County Commission lends its support

Cailey Moore
Staff Writer

The Pocahontas County Commission meeting was buzzing Tuesday morning as members and supporters from four different organizations gathered in search of funding.

Mountain Resource Conservation & Development Area, Inc. Wyoming County Supervisor Devon Duncan was the first to approach the commission.

A 12 county region, Mountain RC&D receives between $17,000 and $19,000 from the West Virginia Conservation Agency to do projects in the region. These projects – which relate to fishing, wildlife, recreation, forestry, land and water, education, economics and agriculture – are cost share projects, and for the counties involved, a board appointment is often requested.

“I’m here today to ask you to do two things,” Duncan explained. “I’m here to ask you to appoint someone from Pocahontas County who can attend our meetings – and we meet every two to three months; typically it’s a dinner meeting somewhere because our folks work during the day – and we need someone who is invested in Pocahontas County, someone who knows what kinds of projects you have going on here. Secondly, we ask that you contribute $1,000, and what that does is that acts as a cost share to the $17,000 to $19,000 we received from the state agency.”

In addition to her requests, Duncan also asked that the commission provide Mountain RC&D with a list of projects they wish to see completed in the county.

“It’s been a long time since any project was done in Pocahontas County,” she said. “We haven’t had representation out of Pocahontas County since I have been on the board, and I’ve been on the board of Mountain RC&D for six years now.”

No immediate action was taken, as the commission waited to hear from the other organizations that were present.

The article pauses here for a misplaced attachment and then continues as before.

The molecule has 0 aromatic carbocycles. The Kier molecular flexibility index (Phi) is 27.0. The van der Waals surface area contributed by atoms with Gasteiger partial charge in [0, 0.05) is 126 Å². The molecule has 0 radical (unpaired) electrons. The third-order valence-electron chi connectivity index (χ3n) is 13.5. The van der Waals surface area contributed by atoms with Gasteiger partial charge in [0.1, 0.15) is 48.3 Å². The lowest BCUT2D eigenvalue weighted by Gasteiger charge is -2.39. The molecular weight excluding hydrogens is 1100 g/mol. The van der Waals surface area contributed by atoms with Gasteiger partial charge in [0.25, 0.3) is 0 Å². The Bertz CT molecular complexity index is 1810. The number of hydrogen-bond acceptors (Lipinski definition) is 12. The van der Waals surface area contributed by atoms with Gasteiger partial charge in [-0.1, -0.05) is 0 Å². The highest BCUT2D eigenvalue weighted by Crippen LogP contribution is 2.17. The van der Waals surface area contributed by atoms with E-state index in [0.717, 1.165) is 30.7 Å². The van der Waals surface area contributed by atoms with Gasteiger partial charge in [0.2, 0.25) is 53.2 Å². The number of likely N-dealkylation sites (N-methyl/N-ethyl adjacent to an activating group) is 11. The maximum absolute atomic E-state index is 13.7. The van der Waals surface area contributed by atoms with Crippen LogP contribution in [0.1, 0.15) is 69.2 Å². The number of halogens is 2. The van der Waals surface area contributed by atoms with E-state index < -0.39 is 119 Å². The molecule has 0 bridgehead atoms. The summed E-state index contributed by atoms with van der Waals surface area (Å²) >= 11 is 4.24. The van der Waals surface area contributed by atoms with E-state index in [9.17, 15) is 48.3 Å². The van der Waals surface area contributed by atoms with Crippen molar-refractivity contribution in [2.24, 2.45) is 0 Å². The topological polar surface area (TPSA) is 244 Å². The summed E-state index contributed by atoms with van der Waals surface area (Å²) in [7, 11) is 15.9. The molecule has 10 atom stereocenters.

The commission heard from Diane Hinkle of the Tucker Community Foundation.

Founded in 1989, the TCF began in Tucker County and has since grown to serve eight counties, including Pocahontas County.

“We serve by virtue of endowments that have been established that we administer,” Hinkle explained. “We really only have one endowment that reaches into Pocahontas County, and that’s the Joseph Steffl scholarship fund.”

The TCF administers grants and additional scholarships in Pocahontas County, as well, and according to Hinkle, one of the primary goals of the foundation is to create opportunities in each community that TCF serves. One way of doing so is by an annual grant program.

Another way TCF creates these opportunities is through a program called “Run for It.”

“’Run for It’ is held the last weekend of September every year up in Davis,” said Hinkle, “and it’s a 2k walk and a 5k race. It’s actually [part of] a year-long program that rewards the efforts of community groups and non-profits who are trying to raise awareness and earning for their causes. By virtue of the work that they do all year, we bring them to Davis for this 2k walk and 5k run and then we reward those efforts.”

When “Run for It” began in 2007, TCF’s goal was to raise an award purse that would grab people’s attention and encourage them to get involved in a healthy activity. The purse began at $5,000, but TCF was able to generate an additional $9,000 – which brought the overall purse to $14,000.

Last year, more than $80,000 was awarded after the race, and two local groups, Challenged Athletes and Pocahontas County Senior Center, were involved last year.

At the end of her presentation, Hinkle urged the commission to lend their support to Pocahontas County’s teams. In terms of a financial request, she sought a minimum of $500 and a maximum of $5,000 to use to award each team.

The third to appear before the commission was Janet Swift with the Family Refuge Center.

The FRC is a non-profit domestic violence and sexual assault center that serves the southeastern counties – which includes Pocahontas County – in West Virginia.